The Prisoner's Dilemma is a favorite example in the game theory and social sciences that shows why co-operation is difficult to achieve even when it is mutually beneficial.
The base thesis behind the prisoner's dilemma is two prisoners having been arrested for the same offence and being held in different cells.
The ground rules are that if a prisoner confesses while his fellow remains silent, the prosecutor will drop major charges against the one who confessed.
If both prisoners remain silent, the prosecutor will have to settle for token sentences on firearms possession charges resulting in only a light sentence.
Both prisoners are not allowed to communicate with each other and they won't find out about each other's decision until they have made a decision.
Each prisoner has the following two options:
[B] say nothing
There are three possible outcomes to what the prisoners will do at interrogation.
One could confess and agree to testify against the other as state witness receiving no sentence while his fellow prisoner receives a heavy sentence.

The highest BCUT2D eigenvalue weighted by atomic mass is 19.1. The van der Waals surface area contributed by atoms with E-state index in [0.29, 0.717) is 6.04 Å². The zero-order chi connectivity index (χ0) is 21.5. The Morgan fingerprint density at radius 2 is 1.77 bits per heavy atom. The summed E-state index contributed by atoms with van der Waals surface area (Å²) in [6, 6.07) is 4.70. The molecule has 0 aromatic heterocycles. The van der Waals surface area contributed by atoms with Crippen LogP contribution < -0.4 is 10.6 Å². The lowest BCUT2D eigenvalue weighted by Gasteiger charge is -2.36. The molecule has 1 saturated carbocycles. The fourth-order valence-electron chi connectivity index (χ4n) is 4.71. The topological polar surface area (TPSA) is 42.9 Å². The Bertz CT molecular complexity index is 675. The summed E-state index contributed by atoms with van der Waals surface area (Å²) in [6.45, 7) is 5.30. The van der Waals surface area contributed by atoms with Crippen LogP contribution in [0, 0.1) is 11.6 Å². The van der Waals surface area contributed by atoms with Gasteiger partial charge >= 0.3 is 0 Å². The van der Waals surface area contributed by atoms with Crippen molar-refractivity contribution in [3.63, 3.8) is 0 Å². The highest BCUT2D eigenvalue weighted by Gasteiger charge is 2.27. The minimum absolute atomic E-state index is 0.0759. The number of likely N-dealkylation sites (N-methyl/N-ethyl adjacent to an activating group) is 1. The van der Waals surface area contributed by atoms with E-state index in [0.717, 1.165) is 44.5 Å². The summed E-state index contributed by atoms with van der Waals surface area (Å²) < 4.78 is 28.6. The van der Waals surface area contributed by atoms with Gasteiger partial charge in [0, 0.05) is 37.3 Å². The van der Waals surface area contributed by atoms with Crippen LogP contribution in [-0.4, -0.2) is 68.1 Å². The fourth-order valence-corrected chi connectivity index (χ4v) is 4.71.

They can both say nothing and may be lucky and get light sentences or even be let off, owing to lack of firm evidence.
Or they may both confess and probably get lighter individual sentences than one would have received had he said nothing and the other had testified against him.
The prisoner's dilemma
The dilemma both are faced with is that it is better for them to confess, UNLESS they both deny taking part in the crime.
If one prisoner thinks that the other prisoner will deny taking part, then he CONFESSES and goes with a lighter sentence or even free.The outcome where they can both say nothing would be the best for both prisoners as a group. However, the RISK that the other might confess and turn state witness is likely to encourage both to confess.
They will both get sentences that they might have avoided had they been able to co-operate in remaining silent.
Individual versus group rationality
A common view is that the prisoner's dilemma puzzle illustrates a conflict between individual and group rationality.
A group whose members pursue rational self-interest may all end up worse off than a group whose members act contrary to rational self-interest.